WASHINGTON -- Replacing old with young and Republican with Democrat, Sen. Mark Begich ushered in a new era for Alaska politics Tuesday as he was sworn into the U.S. Senate seat held for 40 years by Sen. Ted Stevens.
"I'm still pinching myself," said Begich's mother, Pegge Begich, who lost her first husband, U.S. Rep. Nick Begich, when his plane disappeared in Alaska in 1972 while he was campaigning for re-election to Congress. "What a proud moment for a mother. I was proud when Nick was sworn in, but to see one of your children to accomplish this incredible goal ..."
Begich, 46, took office Tuesday with six fellow Democrats and two Republican senators. After the swearing-in ceremony that marked the opening of the 111th Congress, Begich left the Senate chambers dazed and happy, surrounded by friends, family, supporters and well-wishers.
"It was amazing," he said, as he rode the Capitol subway to his celebratory reception. "It was an amazing feeling to be in that room."
Yet even as he ushered in a new era, Begich paid homage to his own past. He was sworn in with the same Bible his father used during his 1971 swearing-in as Alaska's third congressman -- and one that Begich himself has used while being sworn in as mayor of Anchorage.
In November, Begich defeated 85-year-old Stevens, who held the seat for 40 years before he was convicted this fall in federal court in Washington, D.C., on seven counts of filing false financial disclosure forms.
Begich's win over Stevens in the Nov. 4 election returned the first Democrat to Alaska's congressional delegation since 1980. Pleased with the upset, Senate Democratic leaders awarded Begich two plum committee assignments Tuesday: seats on Commerce and Armed Services.
Tuesday's ceremony was bittersweet for many Alaskans, including Republican U.S. Sen. Lisa Murkowski, who was introduced to the Senate by Stevens at her own swearing-in -- and who also supported Stevens in his unsuccessful campaign this fall against Begich.
Tuesday, Murkowski put aside those differences to introduce her fellow Alaskan to the Senate, escorting Begich into the chamber to take his oath of office. She said she had offered essentially the same advice Stevens gave her when she came to the Senate: make your own path.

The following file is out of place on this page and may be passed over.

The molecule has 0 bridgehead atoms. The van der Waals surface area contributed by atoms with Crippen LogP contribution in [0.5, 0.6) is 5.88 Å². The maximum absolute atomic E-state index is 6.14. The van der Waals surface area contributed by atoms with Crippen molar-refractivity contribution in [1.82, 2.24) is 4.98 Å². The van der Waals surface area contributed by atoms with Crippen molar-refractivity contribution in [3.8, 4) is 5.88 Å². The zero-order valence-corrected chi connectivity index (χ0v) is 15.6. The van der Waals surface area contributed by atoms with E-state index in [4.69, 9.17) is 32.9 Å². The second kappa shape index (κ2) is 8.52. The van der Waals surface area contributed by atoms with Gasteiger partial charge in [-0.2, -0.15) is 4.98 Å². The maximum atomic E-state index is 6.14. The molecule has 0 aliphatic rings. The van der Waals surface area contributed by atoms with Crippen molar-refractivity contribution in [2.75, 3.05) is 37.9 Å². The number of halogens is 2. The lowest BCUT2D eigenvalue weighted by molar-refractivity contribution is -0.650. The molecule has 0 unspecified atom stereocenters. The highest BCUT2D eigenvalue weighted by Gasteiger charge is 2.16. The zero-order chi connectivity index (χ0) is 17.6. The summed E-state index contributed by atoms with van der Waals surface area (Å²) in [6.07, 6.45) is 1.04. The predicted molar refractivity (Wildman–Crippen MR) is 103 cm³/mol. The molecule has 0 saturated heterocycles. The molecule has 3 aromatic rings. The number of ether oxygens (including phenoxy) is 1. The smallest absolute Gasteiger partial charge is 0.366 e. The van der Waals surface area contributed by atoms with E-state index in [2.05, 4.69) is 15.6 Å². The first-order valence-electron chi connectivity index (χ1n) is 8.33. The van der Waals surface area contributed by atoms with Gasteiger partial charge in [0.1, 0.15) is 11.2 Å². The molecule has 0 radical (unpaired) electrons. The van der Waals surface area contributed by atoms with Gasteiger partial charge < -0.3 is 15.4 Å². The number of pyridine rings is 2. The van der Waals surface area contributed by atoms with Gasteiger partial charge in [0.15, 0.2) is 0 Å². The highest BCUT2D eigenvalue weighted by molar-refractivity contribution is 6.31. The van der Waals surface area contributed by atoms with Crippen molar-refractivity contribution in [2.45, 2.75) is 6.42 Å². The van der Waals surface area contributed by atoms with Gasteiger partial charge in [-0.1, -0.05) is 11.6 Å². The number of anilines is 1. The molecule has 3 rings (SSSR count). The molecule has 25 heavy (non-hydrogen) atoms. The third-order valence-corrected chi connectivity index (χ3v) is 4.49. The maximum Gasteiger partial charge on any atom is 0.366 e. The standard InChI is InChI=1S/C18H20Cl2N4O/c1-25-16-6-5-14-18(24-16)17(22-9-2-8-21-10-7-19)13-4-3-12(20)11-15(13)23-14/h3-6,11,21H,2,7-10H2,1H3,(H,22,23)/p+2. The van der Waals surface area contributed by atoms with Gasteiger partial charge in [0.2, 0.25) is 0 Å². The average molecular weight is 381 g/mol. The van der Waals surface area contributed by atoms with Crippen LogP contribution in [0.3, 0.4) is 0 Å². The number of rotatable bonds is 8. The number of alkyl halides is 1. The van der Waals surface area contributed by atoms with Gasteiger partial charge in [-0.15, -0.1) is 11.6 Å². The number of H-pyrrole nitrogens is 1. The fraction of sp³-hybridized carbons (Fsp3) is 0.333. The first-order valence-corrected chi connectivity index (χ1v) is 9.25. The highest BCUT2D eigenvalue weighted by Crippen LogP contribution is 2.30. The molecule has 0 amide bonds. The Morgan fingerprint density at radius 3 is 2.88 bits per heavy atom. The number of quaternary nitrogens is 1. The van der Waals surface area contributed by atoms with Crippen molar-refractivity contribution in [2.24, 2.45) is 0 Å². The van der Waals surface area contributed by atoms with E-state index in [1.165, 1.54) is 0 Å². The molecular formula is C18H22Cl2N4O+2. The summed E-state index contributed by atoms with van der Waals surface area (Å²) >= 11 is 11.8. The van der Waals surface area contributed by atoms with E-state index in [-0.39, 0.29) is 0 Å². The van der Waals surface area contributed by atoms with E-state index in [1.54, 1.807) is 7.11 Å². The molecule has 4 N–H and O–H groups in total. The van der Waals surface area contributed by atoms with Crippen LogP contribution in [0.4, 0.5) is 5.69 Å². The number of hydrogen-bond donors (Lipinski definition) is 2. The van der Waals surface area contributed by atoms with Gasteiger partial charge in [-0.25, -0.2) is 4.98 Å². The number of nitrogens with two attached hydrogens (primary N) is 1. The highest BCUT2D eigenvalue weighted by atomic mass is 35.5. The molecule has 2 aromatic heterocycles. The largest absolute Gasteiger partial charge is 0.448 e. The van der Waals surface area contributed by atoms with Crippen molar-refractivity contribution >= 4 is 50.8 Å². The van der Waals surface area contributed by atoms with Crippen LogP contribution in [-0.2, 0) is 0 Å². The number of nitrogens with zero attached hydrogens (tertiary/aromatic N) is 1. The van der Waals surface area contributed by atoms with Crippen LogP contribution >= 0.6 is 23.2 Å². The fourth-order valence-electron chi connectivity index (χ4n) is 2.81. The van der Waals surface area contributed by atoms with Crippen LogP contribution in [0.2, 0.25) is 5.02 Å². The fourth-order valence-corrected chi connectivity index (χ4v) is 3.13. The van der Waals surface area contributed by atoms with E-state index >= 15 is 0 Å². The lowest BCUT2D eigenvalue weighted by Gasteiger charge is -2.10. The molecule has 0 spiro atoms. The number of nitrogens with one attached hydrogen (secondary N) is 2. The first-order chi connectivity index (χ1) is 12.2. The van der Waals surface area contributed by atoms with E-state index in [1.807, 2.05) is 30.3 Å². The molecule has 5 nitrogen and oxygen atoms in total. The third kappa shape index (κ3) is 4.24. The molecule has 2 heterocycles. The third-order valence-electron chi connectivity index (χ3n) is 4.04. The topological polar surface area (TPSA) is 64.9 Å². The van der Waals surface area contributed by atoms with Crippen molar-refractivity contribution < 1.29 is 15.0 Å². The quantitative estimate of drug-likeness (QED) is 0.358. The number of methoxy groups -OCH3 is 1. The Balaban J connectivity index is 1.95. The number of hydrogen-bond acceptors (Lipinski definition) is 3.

"This is something where you really kind of find your own way, and Mark will find his way," Murkowski said.
Close friends, along with Begich's wife, Deborah Bonito, and their son, Jacob, watched his swearing-in ceremony from the Senate observation gallery, then traveled with Begich in the subway system connecting the Capitol to the Senate office buildings. Throngs of Begiches crowded the subway cars along with throngs of another political family, the Udalls -- they watched cousins Mark of Colorado and Tom of New Mexico sworn in as senators, too.
"It was an emotional experience, after Mark and his family worked so hard," said Carol Stolpe, who got to know Begich when she was a school board member and he was on the Anchorage Assembly. "We have high hopes for his work in the Senate."
Begich's reception, which was open to the public, attracted a cross section of people with Alaska connections, including Washington lobbyists with strong ties to Stevens: Steve Silver, Mitch Rose and Jack Ferguson.
Sen. Daniel Inouye, D-Hawaii, who was so close to Stevens that they called each other "brother," also stopped in to offer his congratulations to the newest senator from Alaska. Begich said that Inouye told him he had a special place in his heart for Alaska and would do whatever he could for the state -- a meaningful pledge now that Inouye heads the powerful Senate Appropriations Committee, Stevens' old stomping grounds.
But perhaps the most unusual attendees were Bob and Jeanne Penney, who are close to Stevens and who were instrumental in raising money for his campaigns and those of other Republicans. Jeanne Penney, a close friend of Stevens' wife, Catherine, testified as a witness for Stevens during his trial.
Bob Penney said he and his wife have attended the swearing-in ceremonies of every U.S. senator from Alaska in the state's history -- except that of one of the first, Sen. Ernest Gruening. Penney said he always tries to show up for the ceremonies, because as someone who believes strongly in the 49th state, he said he understands that Washington is "so important to all of Alaska."
"You can't say too much good about Sen. Stevens," he said. "At the same time, I think we'll be able to say a lot of good about Mark in the future."